TCS Daily

Shut Your MOUT!

By Dale Franks - November 22, 2002 12:00 AM

In my inaugural TCS column, I discussed the potential logistical obstacles that stood in the way of an invasion of Iraq if they were not addressed. Happily, those concerns now appear to be solved. But for the naysayers, there is always a bogeyman looming over American military action. Last year, it was the "brutal Afghan winter." In the campaign against Iraq, the new bogeyman appears to be "brutal urban combat" against the fierce Republican guard.

To be honest, urban combat - or as we now fashion it, Military Operations on Urbanized Terrain (MOUT) - can be quite brutal, and horrendously expensive in terms of men and equipment. To get an idea of why this is so, imagine yourself in the following situation.

You are part of a squad whose orders are to clear an office building. To do so, you must move down an empty corridor, with offices on both sides. In each office, there may be one, two, or a dozen defenders. You don't know. The corridor you must traverse has no place to conceal yourself, and no obstacle to put between you and any enemy fire. The defenders in each office have steel desks and office furniture to use for cover and concealment. Since most military weapons can fire straight through building walls, they can take you under fire from their concealed positions inside the offices. They know more or less where you are, because they can hear the sounds you make as you fight your way up that open, empty corridor. The enemy knows you must come in through the doors of the offices, so their weapons are already sighted in on them. Your 12-man squad has 20 offices to clear.

On each floor.

In a 3-story office building.

That's a sobering situation to be in, and it's pretty much a given that casualties will probably be high.

The mistake the naysayers make is not that urban combat isn't rough. It is. But they give little explanation as to why we would have to engage in any of it in the first place.

It is true that the Iraqis will most likely concentrate their forces in the cities. They have no other choice. It is literally impossible for the Iraqi Army to fight mobile land warfare against U.S. Forces. In any invasion of Iraq, we will have complete control of the aerospace portion of the battle area. Any Iraqi ground movement will be immediately taken under fire from the air. This doesn't only mean attacks on combat movements of troops or armored vehicles, but on logistical movements of food, fuel, ammunition, supplies, and spare parts. Literally nothing will move on the ground in Iraq unless we allow it to.

Indeed, the Iraqis couldn't complete any serious movements in 1991 when their forces were twice as strong as they are now, and our forces were weaker and less effective than they are today.

If mobile warfare is an impossibility for the Iraqis, then the only remaining option is a static defense of their cities. Cities, however, lack the fundamental requirements necessary for effective defense. Cities may provide many places that can be converted into effective firing positions. But they lack other important things, such as clear fields of fire, or easily interlocking zones of defense. Visibility is limited, making it difficult to obtain a clear picture of enemy positions or movements.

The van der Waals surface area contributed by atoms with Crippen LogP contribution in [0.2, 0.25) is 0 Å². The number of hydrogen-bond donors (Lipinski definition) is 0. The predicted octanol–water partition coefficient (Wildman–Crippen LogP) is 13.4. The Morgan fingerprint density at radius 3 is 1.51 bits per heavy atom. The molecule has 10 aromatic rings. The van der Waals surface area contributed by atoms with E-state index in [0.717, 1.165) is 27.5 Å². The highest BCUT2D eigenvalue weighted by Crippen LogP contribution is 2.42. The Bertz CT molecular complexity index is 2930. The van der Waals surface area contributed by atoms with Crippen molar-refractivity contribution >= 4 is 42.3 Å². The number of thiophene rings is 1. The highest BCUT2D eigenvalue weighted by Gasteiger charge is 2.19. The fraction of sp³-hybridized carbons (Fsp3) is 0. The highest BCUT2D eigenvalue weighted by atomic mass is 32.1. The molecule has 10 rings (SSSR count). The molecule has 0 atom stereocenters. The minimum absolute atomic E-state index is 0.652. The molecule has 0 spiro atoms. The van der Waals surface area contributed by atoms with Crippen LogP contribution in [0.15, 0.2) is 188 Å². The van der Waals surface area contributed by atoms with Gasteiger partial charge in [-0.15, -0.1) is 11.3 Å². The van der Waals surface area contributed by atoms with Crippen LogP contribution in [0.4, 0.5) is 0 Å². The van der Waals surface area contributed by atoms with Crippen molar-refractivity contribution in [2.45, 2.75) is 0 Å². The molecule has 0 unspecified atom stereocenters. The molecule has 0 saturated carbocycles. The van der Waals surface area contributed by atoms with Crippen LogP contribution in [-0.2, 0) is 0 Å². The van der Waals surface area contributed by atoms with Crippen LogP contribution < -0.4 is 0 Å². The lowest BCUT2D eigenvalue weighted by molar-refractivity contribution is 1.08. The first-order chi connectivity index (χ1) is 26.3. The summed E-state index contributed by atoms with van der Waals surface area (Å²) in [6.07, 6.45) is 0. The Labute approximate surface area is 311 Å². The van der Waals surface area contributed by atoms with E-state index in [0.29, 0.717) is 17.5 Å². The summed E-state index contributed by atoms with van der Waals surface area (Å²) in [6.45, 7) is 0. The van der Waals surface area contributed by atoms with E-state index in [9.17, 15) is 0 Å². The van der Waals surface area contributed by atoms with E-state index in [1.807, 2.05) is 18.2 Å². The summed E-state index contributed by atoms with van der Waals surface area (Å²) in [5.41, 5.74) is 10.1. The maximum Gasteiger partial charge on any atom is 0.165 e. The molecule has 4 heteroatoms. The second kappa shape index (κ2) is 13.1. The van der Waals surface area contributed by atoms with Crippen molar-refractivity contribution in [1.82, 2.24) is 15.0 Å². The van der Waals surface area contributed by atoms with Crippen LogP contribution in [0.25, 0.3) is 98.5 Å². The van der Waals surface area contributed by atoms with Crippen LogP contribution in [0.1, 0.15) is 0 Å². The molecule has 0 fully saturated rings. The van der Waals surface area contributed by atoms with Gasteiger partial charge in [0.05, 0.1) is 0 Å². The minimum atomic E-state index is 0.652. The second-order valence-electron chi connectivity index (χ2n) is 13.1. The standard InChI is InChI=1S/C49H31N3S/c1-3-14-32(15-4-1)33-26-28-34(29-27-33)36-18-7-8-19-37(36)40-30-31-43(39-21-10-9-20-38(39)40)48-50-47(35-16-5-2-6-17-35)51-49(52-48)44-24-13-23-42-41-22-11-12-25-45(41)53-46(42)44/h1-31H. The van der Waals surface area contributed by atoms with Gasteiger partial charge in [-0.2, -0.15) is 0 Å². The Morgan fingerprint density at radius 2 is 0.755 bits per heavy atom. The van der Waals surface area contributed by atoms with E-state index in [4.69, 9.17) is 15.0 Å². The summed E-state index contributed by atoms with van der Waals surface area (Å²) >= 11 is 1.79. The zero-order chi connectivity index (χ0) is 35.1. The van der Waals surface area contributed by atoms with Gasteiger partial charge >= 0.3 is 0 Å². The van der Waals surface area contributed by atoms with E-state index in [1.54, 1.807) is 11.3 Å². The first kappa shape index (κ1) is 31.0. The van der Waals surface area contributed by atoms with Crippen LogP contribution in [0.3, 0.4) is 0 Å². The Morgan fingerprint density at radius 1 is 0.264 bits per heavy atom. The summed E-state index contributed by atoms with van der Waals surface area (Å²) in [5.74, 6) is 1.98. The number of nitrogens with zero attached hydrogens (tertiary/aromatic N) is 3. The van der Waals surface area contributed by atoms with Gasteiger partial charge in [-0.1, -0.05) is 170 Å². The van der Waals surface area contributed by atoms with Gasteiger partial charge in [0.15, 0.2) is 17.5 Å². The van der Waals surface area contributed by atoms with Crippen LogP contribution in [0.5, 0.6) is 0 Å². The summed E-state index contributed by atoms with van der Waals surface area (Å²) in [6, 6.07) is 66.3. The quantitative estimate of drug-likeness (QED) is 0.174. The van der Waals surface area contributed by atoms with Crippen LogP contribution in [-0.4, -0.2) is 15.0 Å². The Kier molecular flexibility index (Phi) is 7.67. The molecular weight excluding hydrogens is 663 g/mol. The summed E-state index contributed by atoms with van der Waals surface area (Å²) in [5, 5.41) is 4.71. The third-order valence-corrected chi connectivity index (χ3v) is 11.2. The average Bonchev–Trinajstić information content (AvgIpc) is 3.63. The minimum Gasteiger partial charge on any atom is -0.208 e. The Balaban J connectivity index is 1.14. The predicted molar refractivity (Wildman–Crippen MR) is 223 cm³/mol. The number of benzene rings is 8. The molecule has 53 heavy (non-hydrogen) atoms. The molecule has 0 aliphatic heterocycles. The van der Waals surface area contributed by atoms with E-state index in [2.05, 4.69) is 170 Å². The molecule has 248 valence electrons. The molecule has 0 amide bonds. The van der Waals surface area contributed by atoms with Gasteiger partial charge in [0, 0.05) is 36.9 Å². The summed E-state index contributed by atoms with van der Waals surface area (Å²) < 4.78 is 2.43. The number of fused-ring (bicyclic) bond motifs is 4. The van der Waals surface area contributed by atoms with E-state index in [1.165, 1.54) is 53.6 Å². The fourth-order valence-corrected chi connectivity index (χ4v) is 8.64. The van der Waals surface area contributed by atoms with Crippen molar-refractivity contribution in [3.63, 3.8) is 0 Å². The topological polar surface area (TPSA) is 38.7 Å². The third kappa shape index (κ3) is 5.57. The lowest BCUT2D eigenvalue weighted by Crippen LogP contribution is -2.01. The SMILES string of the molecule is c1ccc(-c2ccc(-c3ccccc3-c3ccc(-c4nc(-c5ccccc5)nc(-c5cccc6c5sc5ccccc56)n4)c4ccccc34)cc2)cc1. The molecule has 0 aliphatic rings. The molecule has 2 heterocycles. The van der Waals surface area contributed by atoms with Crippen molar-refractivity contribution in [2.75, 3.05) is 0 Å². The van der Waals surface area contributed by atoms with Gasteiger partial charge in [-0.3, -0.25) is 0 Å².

To an extent, of course, these same restrictions apply to an attacker. Assuming of course, that the attacker decides on a frontal attack on the Iraqi positions. But why should such an attack be necessary?

Once the Iraqis are tied to fixed positions, we will know what those positions are. We can prevent them from receiving any supplies. We can cut off all city services, such as electricity and water. Our precision-guided munitions can bombard the Iraqi positions while leaving the remainder of the city unaffected.

There is, in short, no compelling reason to go in and root them out with infantry forces in hand-to-hand combat. Lack of food, water, and sanitary facilities will do that in fairly short order anyway. Lack of water alone will force their surrender or death within a fairly short time.

Moreover, all this assumes that these Iraqi units will remain loyal to the regime of Saddam Hussein. If they are not, even brief sieges will prove unnecessary. It is never wise to assume your enemy will just give up, of course, but even if you believe that these Iraqi units will remain loyal, you're still a long way from making a compelling argument for the necessity of rooting them out in MOUT operations when you can simply seal them off from the outside world.

General Douglas MacArthur said in 1944, "The days of the frontal attack should be over. Modern infantry weapons are too deadly, and frontal assault is only for mediocre commanders. Good commanders do not turn in heavy losses." The key to his strategy in the Island-Hopping Campaign in World War II was to bypass enemy strongholds, cut their supply lines, and let them wither on the vine. In so doing, MacArthur lost fewer men in the whole of his Pacific campaign than General Mark Clark lost in battle at Anzio and Salerno.

Urban combat may be brutal, but it looks like we have better alternatives than engaging in it.



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